Better student intake and a reconsideration of those who teach them are high on the list of suggestions as to how the needs of both the student and the instructor can be met.
The first southern Ontario instructor said he previously suggested to management “that the senior instructors teach the ab-initio students” since they are the most experienced, which “did not go over very well.”
Improving the Environment
All five interviewees expressed a unified desire for clearer pathways, monitored student scheduling, and, quite simply, a respect for the trainer’s well-being. How is it that flight instructors are considered (in their words) “low-level” or “warm bodies?”
“Encourage growth and seek those passionate about education and flight,” offered Wells. “We need to work closely with industry and governments to promote and fund staffing. How can flight training be covered in Newfoundland and Quebec, but no other provinces?”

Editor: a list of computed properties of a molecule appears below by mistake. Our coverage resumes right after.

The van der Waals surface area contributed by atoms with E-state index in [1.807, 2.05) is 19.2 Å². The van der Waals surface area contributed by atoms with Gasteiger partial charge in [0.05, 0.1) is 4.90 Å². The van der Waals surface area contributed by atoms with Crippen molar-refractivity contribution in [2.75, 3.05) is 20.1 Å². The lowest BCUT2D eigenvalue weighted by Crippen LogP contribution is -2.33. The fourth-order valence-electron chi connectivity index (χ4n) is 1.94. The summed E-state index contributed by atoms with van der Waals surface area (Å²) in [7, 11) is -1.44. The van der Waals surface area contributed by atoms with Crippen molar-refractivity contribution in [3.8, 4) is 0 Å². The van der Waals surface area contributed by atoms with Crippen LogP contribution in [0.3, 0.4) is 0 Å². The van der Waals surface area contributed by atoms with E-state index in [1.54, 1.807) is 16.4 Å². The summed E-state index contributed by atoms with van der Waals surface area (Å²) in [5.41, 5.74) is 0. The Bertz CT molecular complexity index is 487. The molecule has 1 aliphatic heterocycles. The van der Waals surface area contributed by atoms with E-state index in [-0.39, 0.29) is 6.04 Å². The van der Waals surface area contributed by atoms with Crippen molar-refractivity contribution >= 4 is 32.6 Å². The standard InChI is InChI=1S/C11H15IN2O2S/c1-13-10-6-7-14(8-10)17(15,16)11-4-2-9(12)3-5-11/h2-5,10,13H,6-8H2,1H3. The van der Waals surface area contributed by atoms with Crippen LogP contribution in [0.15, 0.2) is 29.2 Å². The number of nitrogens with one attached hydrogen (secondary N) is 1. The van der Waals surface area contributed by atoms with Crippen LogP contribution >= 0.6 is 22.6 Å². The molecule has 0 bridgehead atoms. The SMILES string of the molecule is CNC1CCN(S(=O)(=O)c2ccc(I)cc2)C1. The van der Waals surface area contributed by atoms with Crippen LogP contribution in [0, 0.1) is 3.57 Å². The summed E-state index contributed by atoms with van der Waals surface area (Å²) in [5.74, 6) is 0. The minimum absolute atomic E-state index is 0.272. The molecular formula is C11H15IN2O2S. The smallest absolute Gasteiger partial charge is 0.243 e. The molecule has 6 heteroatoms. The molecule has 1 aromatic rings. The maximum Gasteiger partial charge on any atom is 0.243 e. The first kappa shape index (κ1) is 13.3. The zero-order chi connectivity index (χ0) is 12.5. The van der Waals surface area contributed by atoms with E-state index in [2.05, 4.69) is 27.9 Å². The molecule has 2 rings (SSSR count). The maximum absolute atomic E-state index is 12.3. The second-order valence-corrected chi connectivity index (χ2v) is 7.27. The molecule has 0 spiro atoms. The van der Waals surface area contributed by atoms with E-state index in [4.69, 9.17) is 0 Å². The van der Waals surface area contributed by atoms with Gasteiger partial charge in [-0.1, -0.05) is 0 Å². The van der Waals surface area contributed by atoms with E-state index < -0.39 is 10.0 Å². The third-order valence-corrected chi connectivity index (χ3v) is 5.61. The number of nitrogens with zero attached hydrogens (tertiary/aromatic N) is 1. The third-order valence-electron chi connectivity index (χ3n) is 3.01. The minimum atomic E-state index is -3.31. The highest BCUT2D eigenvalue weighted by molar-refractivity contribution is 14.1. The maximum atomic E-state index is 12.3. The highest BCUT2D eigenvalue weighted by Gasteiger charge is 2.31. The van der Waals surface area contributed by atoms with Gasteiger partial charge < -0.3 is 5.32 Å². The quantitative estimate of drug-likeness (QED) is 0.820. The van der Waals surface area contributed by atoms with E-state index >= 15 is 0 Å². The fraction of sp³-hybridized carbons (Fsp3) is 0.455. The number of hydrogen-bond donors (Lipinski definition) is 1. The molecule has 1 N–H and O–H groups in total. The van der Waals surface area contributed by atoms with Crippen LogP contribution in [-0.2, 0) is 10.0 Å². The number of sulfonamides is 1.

To make ends meet, instructors often juggle several part-time jobs.
“Schools usually charge students something like $75-$100 per hour of their flight instructor’s time, while the flight instructors only see a fraction of that amount in their hourly pay rate,” said Class 3 instructor Sharpe.
During his flight training, he worked dispatch, which gave him clear insights into the expectations of a flight instructor.
Often, instructors are also paying off student loans and are “just grateful to be getting paid to fly,” added Sharpe.
But “when the shiny parts wear off,” and the realities of inopportune management and a “lack of respect to instructors” sink in, that novelty dissipates.
Wells explained: “Let’s say an instructor shows up to the flight school at 6:45 a.m. for a flight at 7:30 a.m. Then, they proceed throughout their day, having five flights booked, making their day end around 6:30 or 7 p.m. (after doing all of their paperwork at the end of the day). They would have been at work for 12 hours, often without a lunch break. Likely, they would have only been paid for six to eight hours.